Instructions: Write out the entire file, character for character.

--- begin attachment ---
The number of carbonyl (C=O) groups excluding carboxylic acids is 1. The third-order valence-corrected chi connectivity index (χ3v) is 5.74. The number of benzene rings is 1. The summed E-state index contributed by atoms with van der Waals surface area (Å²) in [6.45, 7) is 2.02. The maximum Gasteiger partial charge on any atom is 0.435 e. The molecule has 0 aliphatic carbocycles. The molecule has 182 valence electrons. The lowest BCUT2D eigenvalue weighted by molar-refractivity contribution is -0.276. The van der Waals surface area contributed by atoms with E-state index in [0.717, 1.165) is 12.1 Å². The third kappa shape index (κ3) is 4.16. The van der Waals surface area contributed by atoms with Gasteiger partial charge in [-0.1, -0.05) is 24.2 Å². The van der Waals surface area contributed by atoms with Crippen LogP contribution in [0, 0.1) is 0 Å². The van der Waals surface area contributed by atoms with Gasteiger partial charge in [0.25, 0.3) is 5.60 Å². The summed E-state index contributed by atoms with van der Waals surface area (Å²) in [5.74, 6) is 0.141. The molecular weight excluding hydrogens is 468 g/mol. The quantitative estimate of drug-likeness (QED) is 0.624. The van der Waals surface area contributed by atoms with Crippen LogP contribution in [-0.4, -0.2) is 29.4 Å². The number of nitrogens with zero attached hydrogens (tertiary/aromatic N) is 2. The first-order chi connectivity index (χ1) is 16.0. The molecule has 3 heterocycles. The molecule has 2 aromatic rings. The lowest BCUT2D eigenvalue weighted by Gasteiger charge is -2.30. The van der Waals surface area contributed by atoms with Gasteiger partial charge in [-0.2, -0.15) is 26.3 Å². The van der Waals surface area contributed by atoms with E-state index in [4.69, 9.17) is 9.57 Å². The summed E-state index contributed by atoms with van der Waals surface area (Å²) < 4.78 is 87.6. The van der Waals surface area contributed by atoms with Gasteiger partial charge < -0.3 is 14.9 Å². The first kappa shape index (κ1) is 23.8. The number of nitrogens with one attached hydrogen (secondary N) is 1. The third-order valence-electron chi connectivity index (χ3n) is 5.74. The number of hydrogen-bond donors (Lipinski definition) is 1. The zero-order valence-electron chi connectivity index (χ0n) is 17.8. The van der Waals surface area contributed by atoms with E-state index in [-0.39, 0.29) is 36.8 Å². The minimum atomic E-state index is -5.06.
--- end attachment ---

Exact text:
The number of carbonyl (C=O) groups excluding carboxylic acids is 1. The third-order valence-corrected chi connectivity index (χ3v) is 5.74. The number of benzene rings is 1. The summed E-state index contributed by atoms with van der Waals surface area (Å²) in [6.45, 7) is 2.02. The maximum Gasteiger partial charge on any atom is 0.435 e. The molecule has 0 aliphatic carbocycles. The molecule has 182 valence electrons. The lowest BCUT2D eigenvalue weighted by molar-refractivity contribution is -0.276. The van der Waals surface area contributed by atoms with E-state index in [0.717, 1.165) is 12.1 Å². The third kappa shape index (κ3) is 4.16. The van der Waals surface area contributed by atoms with Gasteiger partial charge in [-0.1, -0.05) is 24.2 Å². The van der Waals surface area contributed by atoms with Crippen LogP contribution in [0, 0.1) is 0 Å². The van der Waals surface area contributed by atoms with Gasteiger partial charge in [0.25, 0.3) is 5.60 Å². The summed E-state index contributed by atoms with van der Waals surface area (Å²) in [5.74, 6) is 0.141. The molecular weight excluding hydrogens is 468 g/mol. The quantitative estimate of drug-likeness (QED) is 0.624. The van der Waals surface area contributed by atoms with Crippen LogP contribution in [-0.4, -0.2) is 29.4 Å². The number of nitrogens with zero attached hydrogens (tertiary/aromatic N) is 2. The first-order chi connectivity index (χ1) is 16.0. The molecule has 3 heterocycles. The molecule has 2 aromatic rings. The lowest BCUT2D eigenvalue weighted by Gasteiger charge is -2.30. The van der Waals surface area contributed by atoms with Gasteiger partial charge in [-0.2, -0.15) is 26.3 Å². The van der Waals surface area contributed by atoms with E-state index in [4.69, 9.17) is 9.57 Å². The summed E-state index contributed by atoms with van der Waals surface area (Å²) < 4.78 is 87.6. The van der Waals surface area contributed by atoms with Gasteiger partial charge < -0.3 is 14.9 Å². The first kappa shape index (κ1) is 23.8. The number of nitrogens with one attached hydrogen (secondary N) is 1. The third-order valence-electron chi connectivity index (χ3n) is 5.74. The number of hydrogen-bond donors (Lipinski definition) is 1. The zero-order valence-electron chi connectivity index (χ0n) is 17.8. The van der Waals surface area contributed by atoms with E-state index in [-0.39, 0.29) is 36.8 Å². The minimum atomic E-state index is -5.06.